Ben had multiple opportunities to back out of the corner he put himself in – and he still does. It really doesn’t take much. At least not in word count. People are just looking for some empathy, for acknowledgement that their feelings were hurt, and that the offender understands and regrets their actions, especially now that they know how offensive it was to people.

I hope Ben comes back from his break and continues to contribute. And when he does, it will be our turn to show empathy and move on.

Realtime Conference, the Imagination Platform

Last year, if you recall, I was a bit upset about some specification I participated in… I wrote a blog post, followed by another post, then went silent. I felt very strongly that everything I had to say was right there in the posts and that an ongoing online feud will only weaken the points I was trying to make. For a couple of months I received weekly requests to come speak at conferences about it. These were all security, platform, or API conferences where this topic would be a perfect match. I turned them all down.

What bothered me was the feeling that if I were to do a talk about it, it has to be to a completely different audience. I would have to break out of the echo chamber and turn a very technical and procedural set of arguments into something more culturally and emotionally meaningful. And it must be funny, which none of the people my posts were aimed at found amusing.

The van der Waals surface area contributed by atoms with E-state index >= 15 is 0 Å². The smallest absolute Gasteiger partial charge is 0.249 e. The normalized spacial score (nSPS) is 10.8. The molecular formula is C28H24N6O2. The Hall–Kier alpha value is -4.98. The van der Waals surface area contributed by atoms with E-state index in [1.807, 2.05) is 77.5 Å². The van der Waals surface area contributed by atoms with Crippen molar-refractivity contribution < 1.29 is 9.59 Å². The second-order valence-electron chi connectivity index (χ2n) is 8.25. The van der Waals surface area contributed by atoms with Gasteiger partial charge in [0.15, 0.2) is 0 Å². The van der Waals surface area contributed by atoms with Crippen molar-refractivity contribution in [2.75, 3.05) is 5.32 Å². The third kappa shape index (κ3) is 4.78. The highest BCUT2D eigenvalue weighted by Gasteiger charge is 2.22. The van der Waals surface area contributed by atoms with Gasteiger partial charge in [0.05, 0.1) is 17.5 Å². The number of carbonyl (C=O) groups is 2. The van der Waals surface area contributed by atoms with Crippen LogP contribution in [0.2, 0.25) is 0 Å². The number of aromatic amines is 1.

So when the invitation from the Realtime Conference team showed up in my inbox, my first reaction was to turn it down like all the others. But then when I read it, something clicked. For the first time, I wasn’t invited to explain why the protocol sucked. I was asked if I was interested in “sharing some of what [I] feel are [my] ‘lessons learned’ from that experience”. Here was an invitation to engage in a meaningful, emotional exercise that wasn’t trying to recreate my posts. It was about moving on. I immediately replied “sure!”. Continue reading

OAuth 2.0 and the Road to Hell

They say the road to hell is paved with good intentions. Well, that’s OAuth 2.0.

Last month I reached the painful conclusion that I can no longer be associated with the OAuth 2.0 standard. I resigned my role as lead author and editor, withdraw my name from the specification, and left the working group. Removing my name from a document I have painstakingly labored over for three years and over two dozen drafts was not easy. Deciding to move on from an effort I have led for over five years was agonizing. Continue reading

(All these Brilliant People at) Facebook Make Me Sad

This is not a post about open, about standards, about privacy, or really any criticism of Facebook in any way. In fact, the problem is just how unbelievable the Facebook team is (in a good way). The sheer strength of their talent is almost unmatched in our industry, past and present. The problem is, all that talent is building something I just don’t care about, and no one is left for anything else.